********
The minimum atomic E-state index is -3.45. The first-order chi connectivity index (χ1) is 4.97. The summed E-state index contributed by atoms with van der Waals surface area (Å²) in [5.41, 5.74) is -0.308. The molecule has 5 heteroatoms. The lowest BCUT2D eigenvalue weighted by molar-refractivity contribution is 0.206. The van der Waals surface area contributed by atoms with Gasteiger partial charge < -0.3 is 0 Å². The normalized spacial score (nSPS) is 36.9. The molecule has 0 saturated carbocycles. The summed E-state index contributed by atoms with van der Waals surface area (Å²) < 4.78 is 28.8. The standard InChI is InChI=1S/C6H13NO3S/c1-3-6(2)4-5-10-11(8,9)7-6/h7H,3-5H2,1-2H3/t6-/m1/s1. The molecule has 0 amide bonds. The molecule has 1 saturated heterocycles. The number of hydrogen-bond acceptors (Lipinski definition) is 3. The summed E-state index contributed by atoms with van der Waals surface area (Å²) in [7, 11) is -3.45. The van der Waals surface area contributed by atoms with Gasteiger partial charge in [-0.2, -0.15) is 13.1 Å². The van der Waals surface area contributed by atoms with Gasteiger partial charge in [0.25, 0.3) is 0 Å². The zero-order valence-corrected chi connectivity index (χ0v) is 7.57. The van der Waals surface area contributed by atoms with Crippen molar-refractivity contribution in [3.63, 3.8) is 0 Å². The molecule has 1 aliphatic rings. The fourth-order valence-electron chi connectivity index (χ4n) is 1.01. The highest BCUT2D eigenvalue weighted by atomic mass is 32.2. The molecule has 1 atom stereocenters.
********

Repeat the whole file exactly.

The minimum atomic E-state index is -3.45. The first-order chi connectivity index (χ1) is 4.97. The summed E-state index contributed by atoms with van der Waals surface area (Å²) in [5.41, 5.74) is -0.308. The molecule has 5 heteroatoms. The lowest BCUT2D eigenvalue weighted by molar-refractivity contribution is 0.206. The van der Waals surface area contributed by atoms with Gasteiger partial charge < -0.3 is 0 Å². The normalized spacial score (nSPS) is 36.9. The molecule has 0 saturated carbocycles. The summed E-state index contributed by atoms with van der Waals surface area (Å²) < 4.78 is 28.8. The standard InChI is InChI=1S/C6H13NO3S/c1-3-6(2)4-5-10-11(8,9)7-6/h7H,3-5H2,1-2H3/t6-/m1/s1. The molecule has 0 amide bonds. The molecule has 1 saturated heterocycles. The number of hydrogen-bond acceptors (Lipinski definition) is 3. The summed E-state index contributed by atoms with van der Waals surface area (Å²) in [7, 11) is -3.45. The van der Waals surface area contributed by atoms with Gasteiger partial charge in [-0.2, -0.15) is 13.1 Å². The van der Waals surface area contributed by atoms with Gasteiger partial charge in [0.25, 0.3) is 0 Å². The zero-order valence-corrected chi connectivity index (χ0v) is 7.57. The van der Waals surface area contributed by atoms with Crippen molar-refractivity contribution in [3.63, 3.8) is 0 Å². The molecule has 1 aliphatic rings. The fourth-order valence-electron chi connectivity index (χ4n) is 1.01. The highest BCUT2D eigenvalue weighted by atomic mass is 32.2. The molecule has 1 atom stereocenters.